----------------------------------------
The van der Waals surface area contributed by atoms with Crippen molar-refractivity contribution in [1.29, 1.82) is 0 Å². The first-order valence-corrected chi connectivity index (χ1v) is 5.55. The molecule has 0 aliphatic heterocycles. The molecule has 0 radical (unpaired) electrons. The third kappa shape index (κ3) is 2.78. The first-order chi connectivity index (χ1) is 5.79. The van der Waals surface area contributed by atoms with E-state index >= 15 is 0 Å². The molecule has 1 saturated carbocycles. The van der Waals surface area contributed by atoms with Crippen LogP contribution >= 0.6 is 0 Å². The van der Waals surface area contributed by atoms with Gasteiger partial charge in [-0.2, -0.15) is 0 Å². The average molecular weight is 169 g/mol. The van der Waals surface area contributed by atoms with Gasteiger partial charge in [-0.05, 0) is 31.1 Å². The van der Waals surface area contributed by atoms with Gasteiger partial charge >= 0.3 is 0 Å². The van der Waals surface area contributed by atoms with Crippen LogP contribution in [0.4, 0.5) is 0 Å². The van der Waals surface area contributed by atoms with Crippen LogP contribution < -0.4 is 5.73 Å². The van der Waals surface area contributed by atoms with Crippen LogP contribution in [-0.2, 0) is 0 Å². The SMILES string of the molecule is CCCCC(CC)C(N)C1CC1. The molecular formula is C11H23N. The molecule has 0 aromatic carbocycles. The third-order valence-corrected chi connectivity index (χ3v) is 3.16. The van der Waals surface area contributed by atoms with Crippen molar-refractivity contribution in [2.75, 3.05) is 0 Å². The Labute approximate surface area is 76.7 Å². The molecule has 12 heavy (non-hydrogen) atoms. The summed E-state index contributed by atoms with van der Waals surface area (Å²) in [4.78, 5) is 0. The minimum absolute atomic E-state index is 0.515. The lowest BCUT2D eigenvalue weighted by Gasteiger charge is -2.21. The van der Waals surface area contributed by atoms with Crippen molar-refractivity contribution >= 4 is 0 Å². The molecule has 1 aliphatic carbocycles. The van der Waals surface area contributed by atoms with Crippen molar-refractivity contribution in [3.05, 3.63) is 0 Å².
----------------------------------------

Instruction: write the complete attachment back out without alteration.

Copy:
The van der Waals surface area contributed by atoms with Crippen molar-refractivity contribution in [1.29, 1.82) is 0 Å². The first-order valence-corrected chi connectivity index (χ1v) is 5.55. The molecule has 0 aliphatic heterocycles. The molecule has 0 radical (unpaired) electrons. The third kappa shape index (κ3) is 2.78. The first-order chi connectivity index (χ1) is 5.79. The van der Waals surface area contributed by atoms with E-state index >= 15 is 0 Å². The molecule has 1 saturated carbocycles. The van der Waals surface area contributed by atoms with Crippen LogP contribution >= 0.6 is 0 Å². The van der Waals surface area contributed by atoms with Gasteiger partial charge in [-0.2, -0.15) is 0 Å². The average molecular weight is 169 g/mol. The van der Waals surface area contributed by atoms with Gasteiger partial charge in [-0.05, 0) is 31.1 Å². The van der Waals surface area contributed by atoms with Gasteiger partial charge >= 0.3 is 0 Å². The van der Waals surface area contributed by atoms with Crippen LogP contribution in [0.4, 0.5) is 0 Å². The van der Waals surface area contributed by atoms with Crippen LogP contribution < -0.4 is 5.73 Å². The van der Waals surface area contributed by atoms with Crippen LogP contribution in [-0.2, 0) is 0 Å². The SMILES string of the molecule is CCCCC(CC)C(N)C1CC1. The molecular formula is C11H23N. The molecule has 0 aromatic carbocycles. The third-order valence-corrected chi connectivity index (χ3v) is 3.16. The van der Waals surface area contributed by atoms with Crippen molar-refractivity contribution in [2.75, 3.05) is 0 Å². The Labute approximate surface area is 76.7 Å². The molecule has 12 heavy (non-hydrogen) atoms. The summed E-state index contributed by atoms with van der Waals surface area (Å²) in [4.78, 5) is 0. The minimum absolute atomic E-state index is 0.515. The lowest BCUT2D eigenvalue weighted by Gasteiger charge is -2.21. The van der Waals surface area contributed by atoms with Crippen molar-refractivity contribution >= 4 is 0 Å². The molecule has 1 aliphatic carbocycles. The van der Waals surface area contributed by atoms with Crippen molar-refractivity contribution in [3.05, 3.63) is 0 Å².